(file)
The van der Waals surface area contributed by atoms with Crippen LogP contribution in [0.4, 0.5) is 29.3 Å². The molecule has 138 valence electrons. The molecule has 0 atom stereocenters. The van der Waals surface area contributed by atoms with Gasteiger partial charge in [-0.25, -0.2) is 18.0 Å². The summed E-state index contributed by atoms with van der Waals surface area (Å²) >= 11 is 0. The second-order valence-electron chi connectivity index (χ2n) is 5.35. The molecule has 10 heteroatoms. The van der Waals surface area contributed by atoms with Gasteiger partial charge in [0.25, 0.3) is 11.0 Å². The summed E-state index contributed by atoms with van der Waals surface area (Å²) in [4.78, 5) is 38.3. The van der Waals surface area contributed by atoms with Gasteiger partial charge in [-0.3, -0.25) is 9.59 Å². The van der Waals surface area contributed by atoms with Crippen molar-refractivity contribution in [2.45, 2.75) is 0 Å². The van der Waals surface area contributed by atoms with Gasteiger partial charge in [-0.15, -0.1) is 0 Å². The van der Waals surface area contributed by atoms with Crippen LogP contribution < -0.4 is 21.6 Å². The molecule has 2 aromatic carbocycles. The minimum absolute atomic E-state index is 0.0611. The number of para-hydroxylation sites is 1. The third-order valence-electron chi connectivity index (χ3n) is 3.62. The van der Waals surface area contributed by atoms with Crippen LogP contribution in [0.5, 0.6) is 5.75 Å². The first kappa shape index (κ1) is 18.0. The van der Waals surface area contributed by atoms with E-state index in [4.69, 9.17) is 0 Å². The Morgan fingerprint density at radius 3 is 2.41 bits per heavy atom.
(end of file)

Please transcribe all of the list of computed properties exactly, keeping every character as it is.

The van der Waals surface area contributed by atoms with Crippen LogP contribution in [0.4, 0.5) is 29.3 Å². The molecule has 138 valence electrons. The molecule has 0 atom stereocenters. The van der Waals surface area contributed by atoms with Gasteiger partial charge in [-0.25, -0.2) is 18.0 Å². The summed E-state index contributed by atoms with van der Waals surface area (Å²) >= 11 is 0. The second-order valence-electron chi connectivity index (χ2n) is 5.35. The molecule has 10 heteroatoms. The van der Waals surface area contributed by atoms with Gasteiger partial charge in [0.25, 0.3) is 11.0 Å². The summed E-state index contributed by atoms with van der Waals surface area (Å²) in [4.78, 5) is 38.3. The van der Waals surface area contributed by atoms with Gasteiger partial charge in [-0.3, -0.25) is 9.59 Å². The van der Waals surface area contributed by atoms with Crippen molar-refractivity contribution in [2.45, 2.75) is 0 Å². The van der Waals surface area contributed by atoms with Gasteiger partial charge in [-0.15, -0.1) is 0 Å². The van der Waals surface area contributed by atoms with Crippen LogP contribution < -0.4 is 21.6 Å². The molecule has 2 aromatic carbocycles. The minimum absolute atomic E-state index is 0.0611. The number of para-hydroxylation sites is 1. The third-order valence-electron chi connectivity index (χ3n) is 3.62. The van der Waals surface area contributed by atoms with Crippen LogP contribution in [0.5, 0.6) is 5.75 Å². The first kappa shape index (κ1) is 18.0. The van der Waals surface area contributed by atoms with E-state index in [4.69, 9.17) is 0 Å². The Morgan fingerprint density at radius 3 is 2.41 bits per heavy atom.